A west London couple who enslaved a man for more than two decades in their home have been jailed for six years. Former NHS obstetrician Emmanuel Edet and nurse Antan Edet held Ofonime Sunday Inuk as a "houseboy" and forced him to work unpaid for up to 17 hours a day.
In November, a jury found the pair guilty of cruelty to a child under 16, holding him in servitude and assisting unlawful immigration. Inuk was brought to the UK in 1989 at the age of 14 by the Edets, who told immigration officials that he was their son. Inuk believed he would be paid for his work and receive an education, but instead he cared for their sons and cooked, cleaned and gardened.
Instead of receiving a salary for the work, Inuk was infrequently given pocket money, ate his meals alone and for long periods of time, slept on the hallway floor at the Perivale house where he was held. Inuk had tried to join the army, but was rejected after failing to provide his passport and told Harrow Crown Court that he had not seen the document in over 10 years.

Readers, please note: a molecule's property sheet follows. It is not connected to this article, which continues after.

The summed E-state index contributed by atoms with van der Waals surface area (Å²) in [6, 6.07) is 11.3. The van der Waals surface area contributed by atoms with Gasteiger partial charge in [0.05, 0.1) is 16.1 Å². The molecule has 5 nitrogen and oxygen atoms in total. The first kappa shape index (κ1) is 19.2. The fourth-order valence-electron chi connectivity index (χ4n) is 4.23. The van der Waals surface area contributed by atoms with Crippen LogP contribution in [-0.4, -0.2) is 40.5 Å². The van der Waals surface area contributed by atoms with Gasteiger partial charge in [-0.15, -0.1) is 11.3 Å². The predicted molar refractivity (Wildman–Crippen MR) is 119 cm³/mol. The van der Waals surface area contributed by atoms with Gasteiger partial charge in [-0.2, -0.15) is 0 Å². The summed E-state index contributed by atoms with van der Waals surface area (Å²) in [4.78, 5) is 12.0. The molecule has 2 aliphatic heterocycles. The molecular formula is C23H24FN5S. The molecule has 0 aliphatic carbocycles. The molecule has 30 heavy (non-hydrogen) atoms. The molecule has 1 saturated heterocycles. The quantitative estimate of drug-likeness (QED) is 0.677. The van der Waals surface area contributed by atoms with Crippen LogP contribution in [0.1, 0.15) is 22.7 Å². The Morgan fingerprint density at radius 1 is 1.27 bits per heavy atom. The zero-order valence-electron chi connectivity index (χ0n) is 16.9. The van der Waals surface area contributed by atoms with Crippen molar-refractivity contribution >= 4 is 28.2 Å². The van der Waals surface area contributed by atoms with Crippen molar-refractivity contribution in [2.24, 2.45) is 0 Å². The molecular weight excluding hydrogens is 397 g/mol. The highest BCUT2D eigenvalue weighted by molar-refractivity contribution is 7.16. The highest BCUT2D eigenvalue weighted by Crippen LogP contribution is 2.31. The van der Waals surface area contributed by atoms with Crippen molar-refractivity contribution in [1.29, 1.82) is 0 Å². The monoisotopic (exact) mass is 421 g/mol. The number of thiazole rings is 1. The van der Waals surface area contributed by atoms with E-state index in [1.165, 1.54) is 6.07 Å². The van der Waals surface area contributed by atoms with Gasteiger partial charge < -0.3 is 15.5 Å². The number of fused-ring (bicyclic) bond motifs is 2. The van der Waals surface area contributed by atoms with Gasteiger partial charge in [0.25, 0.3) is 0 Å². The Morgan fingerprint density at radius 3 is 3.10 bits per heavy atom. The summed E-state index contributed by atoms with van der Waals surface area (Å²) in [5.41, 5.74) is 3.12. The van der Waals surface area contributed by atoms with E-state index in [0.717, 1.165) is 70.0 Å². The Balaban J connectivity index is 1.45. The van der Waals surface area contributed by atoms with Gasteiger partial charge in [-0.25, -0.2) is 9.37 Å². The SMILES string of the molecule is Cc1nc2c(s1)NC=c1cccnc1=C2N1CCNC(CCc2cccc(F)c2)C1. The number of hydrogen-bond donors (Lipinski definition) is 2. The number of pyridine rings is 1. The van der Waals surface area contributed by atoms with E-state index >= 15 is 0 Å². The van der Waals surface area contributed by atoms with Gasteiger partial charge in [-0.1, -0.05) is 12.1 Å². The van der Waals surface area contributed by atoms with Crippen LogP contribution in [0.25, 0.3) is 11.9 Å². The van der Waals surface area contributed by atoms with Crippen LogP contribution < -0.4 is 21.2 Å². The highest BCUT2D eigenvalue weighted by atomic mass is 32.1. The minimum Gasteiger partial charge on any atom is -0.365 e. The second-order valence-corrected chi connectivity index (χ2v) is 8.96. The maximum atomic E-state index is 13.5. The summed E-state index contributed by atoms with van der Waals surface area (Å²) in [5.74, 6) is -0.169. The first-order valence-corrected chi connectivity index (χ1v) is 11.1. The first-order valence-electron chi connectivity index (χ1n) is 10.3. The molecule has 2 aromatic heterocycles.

"He was conditioned to the extent that that he did not ask for what he wanted because he expected his request to be refused. He was paid the occasional pocket money of perhaps £10. He claims that that was only at Easter and Christmas and occasionally visitors would give him larger sums," Judge Graham told the Edets as he sentenced them at Harrow Crown Court on 7 December. The court was told Inuk was theoretically owed hundreds of thousands of pounds for his work.
"He most certainly was not paid for the work that he was performing for you," he added. "The most serious aspect of your behaviour towards him was that it went on for an exceptionally long period of time, robbing him of the opportunity of leading a normal life. He suffered as a result of that treatment and has found it difficult to adjust [to] a normal life."
Inuk was able to inform a charity of his situation in 2013 after the Edets visited Nigeria for Christmas and the couple were arrested in March 2014. Emmanuel, 61, and his wife, Antan, 58, have each served 287 days on bail under curfew conditions. Half of that time will be deducted from their sentences.